'SCALPED' Is A New Theatre Show Using Dance To Explore The Politics Of Black Hair

For black women, the topic of hair has often proved divisive, and the peculiar dialogue surrounding it has resulted in it somehow becoming part of many women's identity. We have long been encouraged to embrace our natural hair and wear our 'fros, but with labels like "nappy" and "pelo malo" it can be hard to do that with confidence. In Scalped, a new theatre show coming to London, black women's hair takes centre stage. The show is performed outdoors and combines theatre and dance to explore the objectification of black women's hair — and, trust me, it's here to bring us solace.

Scalped is a new project from the Melanin Box Festival creators Initative.dkf. This festival should definitely be on your radar since, as the website explains, its aim is to "highlight depictions of Black people beyond preconceptions," "[c]elebrate Black British talent in Britain — not once they’ve blown oversea," and "[p]rovide career development and encourages tenacity through competition and awards.​"

Scalped is set to open up the conversations in a similar way, but this time specifically concerning black hair. Initiative.dkf says "whether permed, braided or in locs, black hair is political," and I know just how true that is. From the different ways it looks to the old wives tale that "black hair doesn't grow," the negativity surrounding the hair debate has been tough to shake. Despite this, however, afro hair has become pertinent to black women's identities. But growing up the western world has encouraged us to display Eurocentric beauty ideals that negate the idea of embracing our hair.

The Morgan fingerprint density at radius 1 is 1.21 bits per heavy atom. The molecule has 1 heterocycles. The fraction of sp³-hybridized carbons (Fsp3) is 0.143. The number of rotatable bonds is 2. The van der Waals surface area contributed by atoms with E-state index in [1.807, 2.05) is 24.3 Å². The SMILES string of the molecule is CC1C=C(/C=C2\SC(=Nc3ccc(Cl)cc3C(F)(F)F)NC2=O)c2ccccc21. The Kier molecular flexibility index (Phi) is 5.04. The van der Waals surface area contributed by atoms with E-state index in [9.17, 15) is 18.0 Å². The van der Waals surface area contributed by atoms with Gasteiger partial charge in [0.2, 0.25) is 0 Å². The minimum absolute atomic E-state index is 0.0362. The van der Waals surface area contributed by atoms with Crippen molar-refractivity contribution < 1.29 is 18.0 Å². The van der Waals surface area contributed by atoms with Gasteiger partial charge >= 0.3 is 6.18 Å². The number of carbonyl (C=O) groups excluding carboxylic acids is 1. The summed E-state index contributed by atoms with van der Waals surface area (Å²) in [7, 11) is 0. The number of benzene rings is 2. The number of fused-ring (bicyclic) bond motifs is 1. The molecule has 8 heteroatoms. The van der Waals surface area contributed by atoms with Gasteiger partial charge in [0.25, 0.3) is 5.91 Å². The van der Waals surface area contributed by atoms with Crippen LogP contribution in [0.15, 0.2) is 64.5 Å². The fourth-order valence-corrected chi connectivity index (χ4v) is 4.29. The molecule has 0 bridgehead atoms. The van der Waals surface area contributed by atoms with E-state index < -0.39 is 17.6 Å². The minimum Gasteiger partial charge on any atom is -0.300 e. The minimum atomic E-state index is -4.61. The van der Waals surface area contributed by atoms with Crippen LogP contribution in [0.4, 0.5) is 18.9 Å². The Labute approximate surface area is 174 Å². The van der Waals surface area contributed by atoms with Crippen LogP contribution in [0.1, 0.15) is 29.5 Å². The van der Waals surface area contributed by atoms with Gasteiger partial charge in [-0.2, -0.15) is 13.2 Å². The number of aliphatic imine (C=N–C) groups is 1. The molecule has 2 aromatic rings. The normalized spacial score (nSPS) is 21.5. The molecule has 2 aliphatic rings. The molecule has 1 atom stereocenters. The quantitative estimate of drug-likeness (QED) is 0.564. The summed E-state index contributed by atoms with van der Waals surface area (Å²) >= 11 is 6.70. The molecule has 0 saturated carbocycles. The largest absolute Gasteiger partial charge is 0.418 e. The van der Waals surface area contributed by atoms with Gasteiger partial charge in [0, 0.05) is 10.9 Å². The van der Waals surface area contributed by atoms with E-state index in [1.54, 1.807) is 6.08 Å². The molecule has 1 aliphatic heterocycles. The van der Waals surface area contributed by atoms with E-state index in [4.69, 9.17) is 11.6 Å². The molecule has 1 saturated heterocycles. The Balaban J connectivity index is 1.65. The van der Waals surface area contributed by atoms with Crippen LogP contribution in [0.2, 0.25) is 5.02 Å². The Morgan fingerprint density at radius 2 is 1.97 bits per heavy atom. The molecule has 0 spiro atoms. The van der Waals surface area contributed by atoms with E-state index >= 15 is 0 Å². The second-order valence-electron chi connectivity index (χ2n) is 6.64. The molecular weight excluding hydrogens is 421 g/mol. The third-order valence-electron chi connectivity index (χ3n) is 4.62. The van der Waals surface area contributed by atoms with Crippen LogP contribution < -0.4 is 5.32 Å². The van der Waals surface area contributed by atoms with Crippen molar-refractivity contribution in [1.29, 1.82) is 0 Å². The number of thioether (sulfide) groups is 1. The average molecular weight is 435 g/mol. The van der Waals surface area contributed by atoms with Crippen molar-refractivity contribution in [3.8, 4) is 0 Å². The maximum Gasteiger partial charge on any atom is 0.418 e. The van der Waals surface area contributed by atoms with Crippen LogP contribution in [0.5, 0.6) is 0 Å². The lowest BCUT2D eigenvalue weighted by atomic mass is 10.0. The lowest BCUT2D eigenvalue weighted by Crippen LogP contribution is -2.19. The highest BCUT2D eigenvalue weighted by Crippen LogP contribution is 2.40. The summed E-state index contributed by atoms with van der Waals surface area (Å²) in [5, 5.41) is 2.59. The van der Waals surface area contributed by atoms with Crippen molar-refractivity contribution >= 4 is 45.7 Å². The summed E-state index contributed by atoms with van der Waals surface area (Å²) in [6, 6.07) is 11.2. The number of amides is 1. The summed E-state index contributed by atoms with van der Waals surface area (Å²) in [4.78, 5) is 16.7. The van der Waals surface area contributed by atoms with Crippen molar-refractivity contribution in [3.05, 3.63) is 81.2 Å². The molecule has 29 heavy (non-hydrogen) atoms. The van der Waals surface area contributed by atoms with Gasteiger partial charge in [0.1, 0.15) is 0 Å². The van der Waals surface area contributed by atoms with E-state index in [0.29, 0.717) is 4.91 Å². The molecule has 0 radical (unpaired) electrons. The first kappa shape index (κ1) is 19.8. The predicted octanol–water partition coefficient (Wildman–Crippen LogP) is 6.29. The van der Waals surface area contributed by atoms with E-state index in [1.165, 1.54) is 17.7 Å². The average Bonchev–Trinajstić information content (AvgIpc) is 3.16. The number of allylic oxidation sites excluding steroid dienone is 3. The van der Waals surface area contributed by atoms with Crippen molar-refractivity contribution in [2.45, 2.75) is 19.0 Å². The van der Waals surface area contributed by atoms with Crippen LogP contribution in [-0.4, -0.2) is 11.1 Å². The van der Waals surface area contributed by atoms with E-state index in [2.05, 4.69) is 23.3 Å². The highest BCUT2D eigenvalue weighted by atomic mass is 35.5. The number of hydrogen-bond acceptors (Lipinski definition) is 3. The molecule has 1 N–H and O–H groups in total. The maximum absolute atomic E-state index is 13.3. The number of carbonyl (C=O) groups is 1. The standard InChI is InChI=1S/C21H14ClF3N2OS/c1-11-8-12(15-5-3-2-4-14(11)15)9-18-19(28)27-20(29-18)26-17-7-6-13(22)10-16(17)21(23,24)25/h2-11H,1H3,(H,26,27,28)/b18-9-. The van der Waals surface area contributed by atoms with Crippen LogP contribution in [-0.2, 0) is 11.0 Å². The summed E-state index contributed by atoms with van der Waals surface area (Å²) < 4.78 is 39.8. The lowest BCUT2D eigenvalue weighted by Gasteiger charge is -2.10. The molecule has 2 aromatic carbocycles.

Initiative dkf on YouTube

The creators of Scalped are working towards creating a different narrative when it comes to black women's hair. One of the creators, D.K Fashola, says that the show is "an idea that women can connect with." Fashola continues:

"The feeling that you have to attach something for beauty; natural is not enough. For us its goes beyond this. Attach whatever you want to your hair, or rock it natural. Love yourself — don’t be afraid to explore with attachments, but don’t get lost in it either. You are not the attachment."

The idea for Scalped stemmed from the scrutiny that black women face in regards to their hair. Many people are unaware, but this scrutiny is widespread, with stories such as the one from BBC in May 2016 that revealed one woman in London had been told to wear a weave to work because her natural afro was deemed unprofessional clearly illustrating that point.

The choreography in Scalped looks to be pretty incredible. Through the medium dance, the performers will physically show an investigation around afro hair while breaking down themes of blackness. D. K. Fashola told Bustle UK: "With our native city being the cosmopolitan metropolis that is London, what came to mind almost immediately was the shared experience of Black women (and men) of being looked at, poked and prodded, and how much our hair becomes the focal point of this in day-to-day life."

Scalped also draws upon inspiration from some of the fiercest black women that have helped paved the way for future generations, such as Grace Jones. A number of Jones' quotes can be heard throughout the show to demonstrate "how she lived beyond expectations of what a Black woman 'can' think, say, or be."

Scalped made its debut at Brighton Festival on May 11 2019 and now is on a UK tour, which will cover London's Greenwich + Docklands International Festival on June 2019, and the Stockton International Riverside Festival on August 4 2019.

You can find more information about the Scalped performance at London's Greenwich + Docklands International Festival here and at the Stockton International Riverside Festival here.